NASA cut off financial support for operations of GALEX in early February 2011 as it was ranked lower than other projects which were seeking a limited supply of funding. The mission's life-cycle cost to NASA was $150.6 million. The California Institute of Technology negotiated to transfer control of GALEX and its associated ground control equipment to the California Institute of Technology in keeping with the Stevenson-Wydler Technology Innovation Act. Under this Act, excess research equipment owned by the US government can be transferred to educational institutions and non-profit organizations.[9] In May 2012, GALEX operations were transferred to Caltech.[10]

On June 28, 2013 NASA decommissioned GALEX. It is expected that the spacecraft will remain in orbit for at least 65 years before it will re-enter the atmosphere.[11]

Science mission[edit]

GALEX field of view compared to a full Moon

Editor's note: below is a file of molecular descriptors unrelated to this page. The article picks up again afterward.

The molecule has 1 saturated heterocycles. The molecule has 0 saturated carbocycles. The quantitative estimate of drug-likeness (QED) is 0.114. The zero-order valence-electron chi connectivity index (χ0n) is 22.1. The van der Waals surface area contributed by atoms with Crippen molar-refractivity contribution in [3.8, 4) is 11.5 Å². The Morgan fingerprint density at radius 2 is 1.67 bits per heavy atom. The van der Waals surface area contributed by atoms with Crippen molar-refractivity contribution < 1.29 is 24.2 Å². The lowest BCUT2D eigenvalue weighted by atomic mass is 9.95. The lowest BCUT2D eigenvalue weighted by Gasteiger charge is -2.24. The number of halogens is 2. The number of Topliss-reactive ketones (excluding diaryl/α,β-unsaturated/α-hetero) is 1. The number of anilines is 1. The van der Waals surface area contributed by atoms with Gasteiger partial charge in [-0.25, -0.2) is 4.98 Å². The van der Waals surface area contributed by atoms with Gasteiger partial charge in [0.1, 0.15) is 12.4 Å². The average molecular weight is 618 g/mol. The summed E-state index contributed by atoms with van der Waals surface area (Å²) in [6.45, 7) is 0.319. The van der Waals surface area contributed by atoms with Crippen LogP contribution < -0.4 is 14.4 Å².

During its initial 29-month mission, which was extended, it made observations in ultraviolet wavelengths to measure the history of star formation in the universe 80 percent of the way back to the Big Bang. Since scientists believe the Universe to be about 13.8 billion years old,[12] the mission will study galaxies and stars across about 10 billion years of cosmic history.

The spacecraft's mission is to observe hundreds of thousands of galaxies, with the goal of determining the distance of each galaxy from Earth and the rate of star formation in each galaxy. Near- and far-UV emissions as measured by GALEX can indicate the presence of young stars, but may also originate from old stellar populations (e.g. sdB stars).

Partnering with the NASA Jet Propulsion Laboratory (JPL) on the mission are the California Institute of Technology, Orbital Sciences Corporation, University of California, Berkeley, Yonsei University, Johns Hopkins University, Columbia University, and Laboratoire d'Astrophysique de Marseille, France.

The observatory participated in GOALS with Spitzer, Chandra, and Hubble.[13] GOALS stands for Great Observatories All-sky LIRG Survey, and Luminous Infrared Galaxies were studied at the multiple wavelengths allowed by the telescopes.[13]